• Michael W. Derrios

1102s Are The Ultimate Knowledge Workers


I know it goes without saying ... but this year has been quite a doozy for all of us, which is why I haven't blogged in a while. Along with every other industry sector in the world, the COVID-19 pandemic threw federal government operations into a whirlwind. Like many other agencies headquartered in the Washington D.C. metropolitan area, I had to move my workforce offsite into an almost 100% virtual environment to protect our folks from the coronavirus back in March. Thankfully, my organization has been adapting well to this "new normal" thanks to our IT capabilities supporting all of the same business functions we used when we were physically in the office. And so far I haven't seen any instances of significant delays in the work getting done. Most of the routine procurements are still on track despite the uptick in surge requirements due to the need to respond to the pandemic. I've even been teleworking a great deal, which is something I've never really done in my own career and much to my surprise I've found that I'm actually much more efficient without all of the in-person meetings. Go figure! In fact, this whole experience has taught me that professionals in the 1102 job-series are the ultimate knowledge workers.


According to the definition of knowledge workers from Wikipedia, they are workers whose main capital is knowledge and their line of work requires them to think for a living. Knowledge workers engage in non-routine problem solving that requires both convergent (non-creative) and divergent (creative) thought processes to address standard and dynamic challenges respectively. I think that personifies the Contracting and Procurement workforce in the federal space because we have to operate with agility and find ways to be forward-leaning while navigating a dense regulatory environment with a myriad of rules and regulations. Sometimes the solutions we offer our customers and stakeholders are less complex and other times they require a great deal of sophistication. And we consume and produce a significant amount of information and data which, all by itself, contributes to a unique knowledge economy in the government - which we've all affectionally dubbed as #GovCon in recent years. A lot of knowledge workers in other industry sectors have been working virtually for decades and I believe that COVID-19 has certainly served as an eye-opener for many leaders on the federal side of the GovCon community.

So, all of that said, with the 1102 community being the ultimate knowledge workers, should we look to reduce our brick and mortar footprint in the GovCon community by allowing more flexible telework options - on a more frequent basis - and can the quality of the work and interactions with our customers and stakeholders be just as consistent as when we're in the office? I think so. Working in a virtual environment is definitely feasible for Contracting and Procurement professionals because there's not a lot that can't be done from outside of the office. Market research can be done by phone and internet. Integrated Project Teams to shore up requirements and develop procurement strategies can be conducted by video-based technology or with good old-fashioned teleconferences. Documents can be transmitted through platforms like Sharepoint. And with web-based contract writing systems, solicitations can be created without having to sit in a federal office as well. The biggest barrier, in my mind, is the ability to create and retain official electronic contract files once the transaction is awarded, but even that's starting to change. As more virtual-enabled IT tools come into the market, there's really not a need for as much physical space anymore.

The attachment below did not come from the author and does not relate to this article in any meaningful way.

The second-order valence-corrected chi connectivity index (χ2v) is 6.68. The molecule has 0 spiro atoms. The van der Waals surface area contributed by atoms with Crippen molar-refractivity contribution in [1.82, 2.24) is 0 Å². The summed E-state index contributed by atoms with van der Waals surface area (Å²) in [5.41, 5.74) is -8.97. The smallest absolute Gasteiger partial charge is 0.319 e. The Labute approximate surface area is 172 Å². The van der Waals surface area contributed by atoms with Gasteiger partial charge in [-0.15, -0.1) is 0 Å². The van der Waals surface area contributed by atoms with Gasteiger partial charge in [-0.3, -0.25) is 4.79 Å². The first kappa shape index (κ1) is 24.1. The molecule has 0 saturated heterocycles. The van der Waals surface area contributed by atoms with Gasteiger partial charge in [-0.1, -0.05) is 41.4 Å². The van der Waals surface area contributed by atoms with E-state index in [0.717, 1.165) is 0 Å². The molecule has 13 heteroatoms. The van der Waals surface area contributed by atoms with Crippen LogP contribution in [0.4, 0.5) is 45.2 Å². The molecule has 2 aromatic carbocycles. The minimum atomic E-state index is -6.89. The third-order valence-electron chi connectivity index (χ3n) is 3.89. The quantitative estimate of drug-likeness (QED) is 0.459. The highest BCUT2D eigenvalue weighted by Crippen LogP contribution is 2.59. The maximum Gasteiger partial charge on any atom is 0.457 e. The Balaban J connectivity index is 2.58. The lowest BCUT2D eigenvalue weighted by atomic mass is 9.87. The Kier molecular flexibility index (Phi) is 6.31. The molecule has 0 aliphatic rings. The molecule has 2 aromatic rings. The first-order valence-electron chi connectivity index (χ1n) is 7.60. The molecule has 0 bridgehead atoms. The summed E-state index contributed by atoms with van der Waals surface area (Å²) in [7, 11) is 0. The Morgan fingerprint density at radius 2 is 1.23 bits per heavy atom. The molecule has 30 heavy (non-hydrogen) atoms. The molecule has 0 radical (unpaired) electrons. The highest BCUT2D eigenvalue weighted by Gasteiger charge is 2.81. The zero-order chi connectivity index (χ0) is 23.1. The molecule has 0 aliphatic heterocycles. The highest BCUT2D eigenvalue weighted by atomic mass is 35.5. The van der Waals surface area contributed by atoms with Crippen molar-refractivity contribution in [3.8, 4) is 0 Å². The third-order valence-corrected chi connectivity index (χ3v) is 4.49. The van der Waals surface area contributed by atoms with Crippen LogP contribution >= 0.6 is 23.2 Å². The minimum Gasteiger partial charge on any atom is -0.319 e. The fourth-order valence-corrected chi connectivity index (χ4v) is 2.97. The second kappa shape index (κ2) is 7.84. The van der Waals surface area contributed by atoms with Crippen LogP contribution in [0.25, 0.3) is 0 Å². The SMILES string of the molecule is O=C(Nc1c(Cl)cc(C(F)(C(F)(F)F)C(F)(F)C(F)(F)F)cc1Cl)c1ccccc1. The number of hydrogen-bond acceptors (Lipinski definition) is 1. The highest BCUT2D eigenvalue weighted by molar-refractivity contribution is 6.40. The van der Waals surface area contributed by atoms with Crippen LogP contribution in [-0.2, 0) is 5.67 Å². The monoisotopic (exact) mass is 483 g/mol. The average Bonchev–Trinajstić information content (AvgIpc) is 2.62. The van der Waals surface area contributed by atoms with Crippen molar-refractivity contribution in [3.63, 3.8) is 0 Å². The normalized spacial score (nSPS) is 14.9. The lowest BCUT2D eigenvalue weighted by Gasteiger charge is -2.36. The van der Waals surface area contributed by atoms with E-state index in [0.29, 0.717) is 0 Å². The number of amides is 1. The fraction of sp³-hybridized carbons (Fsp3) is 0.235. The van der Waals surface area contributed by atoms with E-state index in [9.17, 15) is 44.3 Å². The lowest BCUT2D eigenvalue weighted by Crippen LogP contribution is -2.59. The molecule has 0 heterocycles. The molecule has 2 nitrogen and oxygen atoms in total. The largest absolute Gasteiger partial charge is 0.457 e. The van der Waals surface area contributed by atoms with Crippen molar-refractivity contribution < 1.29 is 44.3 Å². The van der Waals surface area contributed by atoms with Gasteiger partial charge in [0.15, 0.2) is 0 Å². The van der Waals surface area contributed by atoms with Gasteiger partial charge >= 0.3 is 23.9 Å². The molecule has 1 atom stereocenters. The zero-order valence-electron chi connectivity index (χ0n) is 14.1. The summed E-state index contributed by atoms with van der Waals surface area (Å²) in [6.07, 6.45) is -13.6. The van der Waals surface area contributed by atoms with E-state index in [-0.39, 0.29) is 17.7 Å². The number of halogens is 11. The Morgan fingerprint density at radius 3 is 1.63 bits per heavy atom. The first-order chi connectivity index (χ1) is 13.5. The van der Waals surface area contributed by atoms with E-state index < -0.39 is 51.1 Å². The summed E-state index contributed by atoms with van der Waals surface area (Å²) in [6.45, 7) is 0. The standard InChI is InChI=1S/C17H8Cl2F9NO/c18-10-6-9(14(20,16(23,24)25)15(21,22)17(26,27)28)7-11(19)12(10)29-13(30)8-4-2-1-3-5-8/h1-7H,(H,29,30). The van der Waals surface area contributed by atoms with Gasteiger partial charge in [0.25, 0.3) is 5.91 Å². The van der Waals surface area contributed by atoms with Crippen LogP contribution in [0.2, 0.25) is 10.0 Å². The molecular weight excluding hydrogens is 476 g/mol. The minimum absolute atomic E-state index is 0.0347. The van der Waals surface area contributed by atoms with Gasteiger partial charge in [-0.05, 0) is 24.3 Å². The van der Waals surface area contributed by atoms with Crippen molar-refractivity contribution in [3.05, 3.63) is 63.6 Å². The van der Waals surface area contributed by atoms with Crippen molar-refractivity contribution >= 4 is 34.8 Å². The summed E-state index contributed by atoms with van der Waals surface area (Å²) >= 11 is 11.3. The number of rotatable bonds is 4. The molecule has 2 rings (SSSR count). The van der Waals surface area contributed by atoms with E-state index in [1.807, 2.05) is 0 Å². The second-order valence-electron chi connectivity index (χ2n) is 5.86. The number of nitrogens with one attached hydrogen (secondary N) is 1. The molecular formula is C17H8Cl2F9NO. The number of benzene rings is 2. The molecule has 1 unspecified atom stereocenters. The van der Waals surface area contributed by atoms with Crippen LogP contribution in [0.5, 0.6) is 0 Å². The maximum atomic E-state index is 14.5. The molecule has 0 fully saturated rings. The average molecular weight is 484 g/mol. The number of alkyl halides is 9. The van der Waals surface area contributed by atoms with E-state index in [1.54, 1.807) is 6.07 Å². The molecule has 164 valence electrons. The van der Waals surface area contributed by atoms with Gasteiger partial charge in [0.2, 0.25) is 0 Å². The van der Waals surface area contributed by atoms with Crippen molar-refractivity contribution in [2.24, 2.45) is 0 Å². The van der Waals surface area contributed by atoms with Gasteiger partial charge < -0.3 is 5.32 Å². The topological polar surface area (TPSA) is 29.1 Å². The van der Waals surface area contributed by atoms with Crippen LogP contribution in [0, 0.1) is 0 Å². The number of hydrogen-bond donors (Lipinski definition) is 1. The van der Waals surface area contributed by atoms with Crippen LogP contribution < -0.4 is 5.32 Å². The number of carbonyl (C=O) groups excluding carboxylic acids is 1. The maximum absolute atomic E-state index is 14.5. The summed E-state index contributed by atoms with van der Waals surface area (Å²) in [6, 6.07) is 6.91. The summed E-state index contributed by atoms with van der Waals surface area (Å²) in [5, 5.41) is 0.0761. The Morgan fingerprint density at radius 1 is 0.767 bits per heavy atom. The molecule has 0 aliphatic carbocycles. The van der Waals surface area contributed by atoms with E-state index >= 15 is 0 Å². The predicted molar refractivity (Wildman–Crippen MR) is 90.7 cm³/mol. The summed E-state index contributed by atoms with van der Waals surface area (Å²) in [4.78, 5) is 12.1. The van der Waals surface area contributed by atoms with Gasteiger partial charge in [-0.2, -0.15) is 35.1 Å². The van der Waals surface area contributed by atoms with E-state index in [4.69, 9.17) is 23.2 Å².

Now, that's not to say that the IT tools can ever completely replace the benefits of in-person interactions. I don't believe that will ever be the case. However, I do believe that the video-conferencing technology, like Microsoft Teams, is a game-changer. If you think about it, what's the difference between seeing someone on a screen and sitting across from them in person? Not much ... other than the opportunity to shake their hand which, nowadays, is becoming taboo because nobody wants to spread germs. There are some professions, like Teachers for example, that absolutely need the in-person interaction with their students. But for adult professionals that are all engaged in knowledge work, I'm not sure that need is the same. Or, at least, it may not be necessary to the same degree of frequency it used to be needed. Don't get me wrong, nothing will ever beat human-to-human interaction. For example, the ability to gather folks together for team-building and morale events. (I'm really hoping we can still do our annual gingerbread house competition when the holidays come around this year!) However, I think striking a balance between the need for in-person interaction and virtual interaction is the key.

I realize not all of my counterparts will agree with this thinking. There are a lot of leaders in the GovCon community that may still have doubts about moving to more telework, even after operating virtually due to COVID-19, but I think that largely rests in old-school concerns about managing productivity. The notion that people aren't working unless they can actually be seen doing the work is archaic and simply not a reality anymore. I do think, however, that those of us in the federal space need to learn new skills to lead and manage in a virtual environment. It requires different communication skills and strategic management for a virtual workforce, that has traditionally been centrally-located in a physical space, will need to focus on unique organizational challenges. But as the times change, I think it's important that we change with them as a federal community or run the risk of being left behind.

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© 2018 by Michael W. Derrios